A victim mentality helps to unite group members behind their leaders and justifies present sacrifices. Moreover, members of a victimized group feel justified in victimizing others. In South Africa, white Afrikaners viewed themselves as victims of British colonialism redeemed by ruling over the inferior Blacks, Indians and Coloreds. In Sri Lanka, Sinhalese majority also viewed themselves as victims. They resented the favorable treatment given to Tamils under colonial rule. In the words of world historian K.M. de Silva, the Sinhalese were a “majority with a minority complex”. This attitude fueled political support for Sinhalese nationalist leaders whose policies convinced many Tamils there was no alternative to secession ending in a disastrous tragedy for all.

Relative deprivation is a perception that due to the historical legacies of mistrust and victimization mentality, the members of the group believe they are not being provided the benefits to which they are justly entitled. Feelings of relative deprivation are intensified not only when benefits including political, religious and language rights as well as economic well-being decline but also when expectations increase. Feelings of deprivation resulting from declining benefits or unrealized expectations will be interpreted as an ethnically motivated injustice. It is this relative deprivation that justifies the ethnically motivated leader to re-establish a “more equitable social-economic order”. In Sri Lanka, both S.W.R.D. and Sirimavo Bandaranaike won democratic elections by appealing to Buddhist-Sinhalese nationalist sentiments and denigrating ethnic Tamils. In the United States, appealing to white racist sentiments is a staple of political campaigning in racially divided Southern states. Similar tactics were used by leaders such as Slobodan Milosevic, of Serbia and General Tudjman of Croatia who won their presidencies by appealing to the most divisive aspects of Serbian and Croatian nationalism.

John M Richardson and Shinjini Sen were referring to Rwanda, Serbia, Croatia, Sri Lanka and Ethiopia but Malaysians will easily recognized the same things are happening in Malaysia.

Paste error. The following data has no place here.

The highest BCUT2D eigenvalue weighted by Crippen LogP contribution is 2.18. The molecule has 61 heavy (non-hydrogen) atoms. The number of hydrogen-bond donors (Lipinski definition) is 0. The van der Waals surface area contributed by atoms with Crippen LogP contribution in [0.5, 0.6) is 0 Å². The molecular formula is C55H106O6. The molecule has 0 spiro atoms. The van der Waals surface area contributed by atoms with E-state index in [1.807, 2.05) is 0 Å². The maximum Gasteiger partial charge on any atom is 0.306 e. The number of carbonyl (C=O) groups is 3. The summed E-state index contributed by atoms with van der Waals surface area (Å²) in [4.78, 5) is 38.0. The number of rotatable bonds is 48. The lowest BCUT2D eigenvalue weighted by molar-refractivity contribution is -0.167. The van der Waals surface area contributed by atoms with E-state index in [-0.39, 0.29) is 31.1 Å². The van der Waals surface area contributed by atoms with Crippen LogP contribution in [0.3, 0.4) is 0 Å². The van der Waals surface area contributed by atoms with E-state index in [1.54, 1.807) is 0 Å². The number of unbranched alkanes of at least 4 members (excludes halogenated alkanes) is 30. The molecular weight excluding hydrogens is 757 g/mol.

On 14 September 2013, Prime Minister Najib reversed the NEM following pressure from right wing extremist group Perkasa, to launch the Bumiputra Economic Empowerment Programmes. Najib’s experiment in moderate politics ended when he declared:

“Therefore, the Malays and Bumiputras as the core of the national agenda could not be denied by anybody, indeed, any matter which is national in nature, which does not take into account or neglect the agenda of the Malays and Bumiputras is not fair and just”

“…[for] the support given by Malays and Bumiputras at the 13th General Election recently, today the government decides to make a big shift to implement concrete and total strategies and approaches.”

“... All these we undertake to look after the lot of the Malay and Bumiputra communities, since the past, presently and forever.”

David A. Lake and Donald Rothchild said ethnic conflict is most often caused by collective “fears of the future, lived through the past”. They suggest it is important to reassure the different groups of both their physical and cultural security by demonstrations of respect and confidence building measures. In Malaysia there is no chance of this happening because we are not dealing with just individual racism but also institutional racism.

Administrative officers often are at the very least sympathetic to the UMNO cause. The close relationship between the bureaucracy and the party date back to UMNO’s founding. In the 1955 elections, 80% of the UMNO candidates were former officials of the civil service. Of the seven Malays in Tunku Abdul Rahman’s cabinet, six were former civil servants. Based on complains received, the Birotata Negara civics course train graduates to implement racists and religious discriminating policies. In the Mid-Term Review of the Ninth Malaysia Plan, it is reported that 1,016,749 participants benefitted from the BTN programmes.